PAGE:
Apparently Daniel Smith perylene scarlet is the only commercial source. This paint is inert wet in wet, but blossoms readily when rewetted, and shows a lovely subtle flocculation in wash applications. It undergoes a strong color change as it dries, lightening in value and shifting from a lustrous deep red to a brownish red.
CAUTION. This is an evocative and lovely pigment, very flexible in mixtures, and one of my favorites when I began painting. I no longer use it because I don't really trust its lightfastness, but it is not a reckless choice. Daniel Smith gives the pigment a "very good" (II) rating, the same rating they give to naphthol red (PR170) or hansa yellow light (PY3), which some painters use without worry. I suggest you conduct your own lightfastness test. See also the section on perylene pigments.
lightfastness test sample
|PR168||anthraquinone scarlet (1913)||permanent red light||MaimeriBlu||251||3||3||41||0||2||3||38||-7||7,7|
|PR168||old holland bright red||Old Holland||151||3||1||42||0||3||0||37||-6||7,6|
|Anthraqinone scarlet PR168 is a lightfast, semitransparent, staining, moderately dark valued, very intense orange red pigment, twin to anthraquinone red (PR177); only three manufacturers offer it worldwide. Unrated by the ASTM, my own and other independent tests assign it "very good" (II) lightfastness, with a slight tendency to darken in masstone. Rather light valued for a red pigment, it has a soft geranium color, blossoms easily, but thins out to a dull tint. The average CIECAM J,a,b values for anthraquinone scarlet (PR168) are: 44, 79, 39, with chroma of 88 (estimated hue purity of 73) and a hue angle of 26.
Of the two paints tested, the MaimeriBlu permanent red light is significantly more saturated (and more lightfast), and has a soft, slightly clumping texture not uncommon in less expensive laked pigments. Recently added to Maimeri's paint line, and a relatively old laked pigment, PR168 has a unique light scarlet hue that seems useful for botanical or portrait palettes, but is less effective as a general purpose red paint.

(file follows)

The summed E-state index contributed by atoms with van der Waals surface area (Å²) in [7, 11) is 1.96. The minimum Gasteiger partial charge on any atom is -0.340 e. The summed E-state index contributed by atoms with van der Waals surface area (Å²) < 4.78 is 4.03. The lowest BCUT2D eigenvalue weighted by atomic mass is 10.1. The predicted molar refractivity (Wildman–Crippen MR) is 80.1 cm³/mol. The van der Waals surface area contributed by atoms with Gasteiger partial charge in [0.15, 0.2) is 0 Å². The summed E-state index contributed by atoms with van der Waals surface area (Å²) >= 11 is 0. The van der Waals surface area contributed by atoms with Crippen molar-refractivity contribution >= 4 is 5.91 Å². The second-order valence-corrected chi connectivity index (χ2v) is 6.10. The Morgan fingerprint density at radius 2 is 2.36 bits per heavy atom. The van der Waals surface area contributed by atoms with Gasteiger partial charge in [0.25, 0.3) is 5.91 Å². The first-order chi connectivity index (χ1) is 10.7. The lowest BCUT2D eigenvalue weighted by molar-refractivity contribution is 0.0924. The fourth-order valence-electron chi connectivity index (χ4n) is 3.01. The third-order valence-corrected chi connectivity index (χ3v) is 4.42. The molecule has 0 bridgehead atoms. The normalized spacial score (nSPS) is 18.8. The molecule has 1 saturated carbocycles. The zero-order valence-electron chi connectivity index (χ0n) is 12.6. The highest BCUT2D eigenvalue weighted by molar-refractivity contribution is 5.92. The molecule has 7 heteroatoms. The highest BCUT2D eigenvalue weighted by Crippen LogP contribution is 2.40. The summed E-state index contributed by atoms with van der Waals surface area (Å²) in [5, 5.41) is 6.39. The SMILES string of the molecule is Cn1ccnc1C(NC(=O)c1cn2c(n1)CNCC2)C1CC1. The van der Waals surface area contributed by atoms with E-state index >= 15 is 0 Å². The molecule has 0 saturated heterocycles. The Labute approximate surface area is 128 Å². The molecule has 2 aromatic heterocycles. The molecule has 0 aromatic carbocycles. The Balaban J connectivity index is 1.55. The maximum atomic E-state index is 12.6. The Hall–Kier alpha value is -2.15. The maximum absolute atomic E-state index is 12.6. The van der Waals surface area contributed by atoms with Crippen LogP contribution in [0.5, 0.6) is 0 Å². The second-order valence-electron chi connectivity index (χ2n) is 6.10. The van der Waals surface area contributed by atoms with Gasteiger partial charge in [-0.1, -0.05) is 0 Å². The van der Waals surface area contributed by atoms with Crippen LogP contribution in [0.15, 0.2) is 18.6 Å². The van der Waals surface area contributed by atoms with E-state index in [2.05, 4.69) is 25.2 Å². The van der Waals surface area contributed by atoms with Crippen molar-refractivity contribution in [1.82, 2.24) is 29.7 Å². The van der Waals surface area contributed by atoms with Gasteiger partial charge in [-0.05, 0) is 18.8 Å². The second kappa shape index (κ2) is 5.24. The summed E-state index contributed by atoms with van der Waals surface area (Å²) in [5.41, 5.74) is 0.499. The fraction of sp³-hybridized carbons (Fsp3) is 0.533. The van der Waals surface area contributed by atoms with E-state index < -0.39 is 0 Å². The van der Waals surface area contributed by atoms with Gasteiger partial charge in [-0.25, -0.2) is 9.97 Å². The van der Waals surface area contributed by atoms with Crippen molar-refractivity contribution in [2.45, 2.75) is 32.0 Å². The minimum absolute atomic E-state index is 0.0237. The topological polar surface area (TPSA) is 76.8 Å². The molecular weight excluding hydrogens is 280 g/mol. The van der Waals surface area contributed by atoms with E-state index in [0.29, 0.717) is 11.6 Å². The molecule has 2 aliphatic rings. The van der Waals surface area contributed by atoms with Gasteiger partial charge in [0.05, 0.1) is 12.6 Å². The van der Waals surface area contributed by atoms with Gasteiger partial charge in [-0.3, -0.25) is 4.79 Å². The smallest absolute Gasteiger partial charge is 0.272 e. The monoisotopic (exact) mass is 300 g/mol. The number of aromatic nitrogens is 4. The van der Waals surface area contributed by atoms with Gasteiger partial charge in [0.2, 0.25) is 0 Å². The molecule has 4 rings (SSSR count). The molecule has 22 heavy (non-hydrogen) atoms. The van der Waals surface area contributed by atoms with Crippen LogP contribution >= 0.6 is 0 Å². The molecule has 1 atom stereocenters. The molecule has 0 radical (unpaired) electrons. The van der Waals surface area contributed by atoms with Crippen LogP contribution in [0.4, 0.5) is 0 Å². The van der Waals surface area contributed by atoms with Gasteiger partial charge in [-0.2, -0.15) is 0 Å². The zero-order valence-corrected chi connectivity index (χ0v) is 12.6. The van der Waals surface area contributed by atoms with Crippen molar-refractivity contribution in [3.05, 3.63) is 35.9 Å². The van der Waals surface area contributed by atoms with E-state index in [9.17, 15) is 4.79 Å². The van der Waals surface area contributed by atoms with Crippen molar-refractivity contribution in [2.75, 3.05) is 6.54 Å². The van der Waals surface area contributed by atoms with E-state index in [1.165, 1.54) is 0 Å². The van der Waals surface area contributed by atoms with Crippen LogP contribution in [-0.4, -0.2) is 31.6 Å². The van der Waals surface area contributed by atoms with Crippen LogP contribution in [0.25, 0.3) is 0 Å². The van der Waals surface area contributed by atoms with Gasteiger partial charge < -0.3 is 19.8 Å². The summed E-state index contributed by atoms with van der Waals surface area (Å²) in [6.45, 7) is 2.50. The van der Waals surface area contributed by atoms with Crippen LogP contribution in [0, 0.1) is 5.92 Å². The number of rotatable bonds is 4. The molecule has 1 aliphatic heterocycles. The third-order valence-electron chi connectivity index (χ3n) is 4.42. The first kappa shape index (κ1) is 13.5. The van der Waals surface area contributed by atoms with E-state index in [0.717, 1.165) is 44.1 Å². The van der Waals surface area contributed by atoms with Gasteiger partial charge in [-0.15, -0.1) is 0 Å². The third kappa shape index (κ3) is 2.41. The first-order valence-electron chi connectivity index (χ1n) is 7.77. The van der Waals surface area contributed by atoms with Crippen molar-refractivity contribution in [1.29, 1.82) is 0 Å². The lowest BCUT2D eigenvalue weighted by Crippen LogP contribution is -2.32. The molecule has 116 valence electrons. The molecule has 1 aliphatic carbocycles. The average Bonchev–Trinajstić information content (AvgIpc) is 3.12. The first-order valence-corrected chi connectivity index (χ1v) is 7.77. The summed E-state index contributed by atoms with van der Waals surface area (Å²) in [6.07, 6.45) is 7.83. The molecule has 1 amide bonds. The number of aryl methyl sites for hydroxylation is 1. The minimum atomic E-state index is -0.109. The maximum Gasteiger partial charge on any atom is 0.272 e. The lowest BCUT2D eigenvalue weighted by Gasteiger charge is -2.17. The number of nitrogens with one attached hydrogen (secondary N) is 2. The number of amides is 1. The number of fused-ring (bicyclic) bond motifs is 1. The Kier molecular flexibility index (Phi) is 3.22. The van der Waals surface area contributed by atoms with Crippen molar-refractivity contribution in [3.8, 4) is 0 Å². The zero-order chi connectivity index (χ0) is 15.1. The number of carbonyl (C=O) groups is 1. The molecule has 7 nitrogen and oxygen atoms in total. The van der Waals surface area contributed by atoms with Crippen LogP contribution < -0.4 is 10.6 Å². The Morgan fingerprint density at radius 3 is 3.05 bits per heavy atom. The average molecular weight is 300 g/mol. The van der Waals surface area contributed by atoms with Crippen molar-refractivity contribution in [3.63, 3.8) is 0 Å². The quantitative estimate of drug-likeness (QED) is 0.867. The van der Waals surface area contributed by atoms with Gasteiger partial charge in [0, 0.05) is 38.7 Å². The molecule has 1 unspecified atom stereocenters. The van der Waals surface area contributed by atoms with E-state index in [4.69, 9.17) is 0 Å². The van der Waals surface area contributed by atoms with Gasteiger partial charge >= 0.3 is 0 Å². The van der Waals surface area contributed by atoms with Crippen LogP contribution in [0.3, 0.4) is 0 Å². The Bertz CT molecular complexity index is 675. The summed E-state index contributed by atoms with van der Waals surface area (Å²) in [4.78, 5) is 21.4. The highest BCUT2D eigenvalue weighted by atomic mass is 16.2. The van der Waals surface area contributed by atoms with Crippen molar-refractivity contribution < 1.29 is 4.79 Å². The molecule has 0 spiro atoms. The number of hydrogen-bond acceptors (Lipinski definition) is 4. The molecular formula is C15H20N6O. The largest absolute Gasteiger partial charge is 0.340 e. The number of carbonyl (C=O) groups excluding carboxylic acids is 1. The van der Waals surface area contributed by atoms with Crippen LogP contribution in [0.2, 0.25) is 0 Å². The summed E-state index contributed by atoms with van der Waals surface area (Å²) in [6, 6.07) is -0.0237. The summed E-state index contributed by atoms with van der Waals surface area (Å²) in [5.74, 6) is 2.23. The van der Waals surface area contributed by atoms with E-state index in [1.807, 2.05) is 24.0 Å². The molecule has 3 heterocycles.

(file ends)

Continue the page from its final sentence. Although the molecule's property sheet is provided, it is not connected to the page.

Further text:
lightfastness test sample Old Holland
|PR170||naphthol AS carbamide F3RK (1911)||permanent red||Daniel Smith||075||2||4||53||0||3||1||31||-8||6,7|
|PR170||naphthol AS carbamide F5RK (1963)||carmine [hue]||Rowney Artists||509||2||4||48||0||3||4||25||-12||5,7|
|PR170||permanent red deep||Daniel Smith||093||2||4||56||0||3||4||30||-15||4,6|
|PR170||dark red [crimson]||Schmincke||345||2||3||52||0||1||2||24||-10||3,5|
|PR170||naphthol red (mid-tone)||DaVinci||257||paint introduced after my last pigment tests|
| Naphthol red AS PR170 is a marginally lightfast to impermanent, semiopaque, heavily staining, dark valued, very intense red to deep red pigment, offered by close to 40 pigment manufacturers worldwide. Often used in plastics and cosmetics, naphthol reds as a group vary widely in lightfastness. For this reason alone, some artists avoid them entirely. The ASTM (1999) gives PR170 a "very good" (II) lightfastness rating, and while most manufacturer or independent tests agree, my 2004 tests rated the pigment somewhat lower, and found the lightfastness depends on paint brand, pigment hue (the deeper reds seem less lightfast) and pigment density. (Note that PR170 actually refers to a family of several dozen monoazo pigments, denoted by the alphanumeric codes added to the color index name by some manufacturers.) In watercolors PR170 undergoes a small drying shift, losing less than 20% of its saturation. The average CIECAM J,a,b values for naphthol AS red (PR170) are: 38, 81, 30, with chroma of 86 (estimated hue purity of 73) and a hue angle of 20. All the paints tested here shifted strongly toward blue in undertone.
Daniel Smith permanent red is the warmest, lightest and most lightfast paint tested here; it is also the least active wet in wet, the most susceptible to blossoming, and tends to bronze when applied full strength. Daniel Smith permanent red deep is less lightfast, with a slightly darker and bluer color. The Schmincke paint was the least lightfast in my tests.
naphthol red lightfastness samples (2004)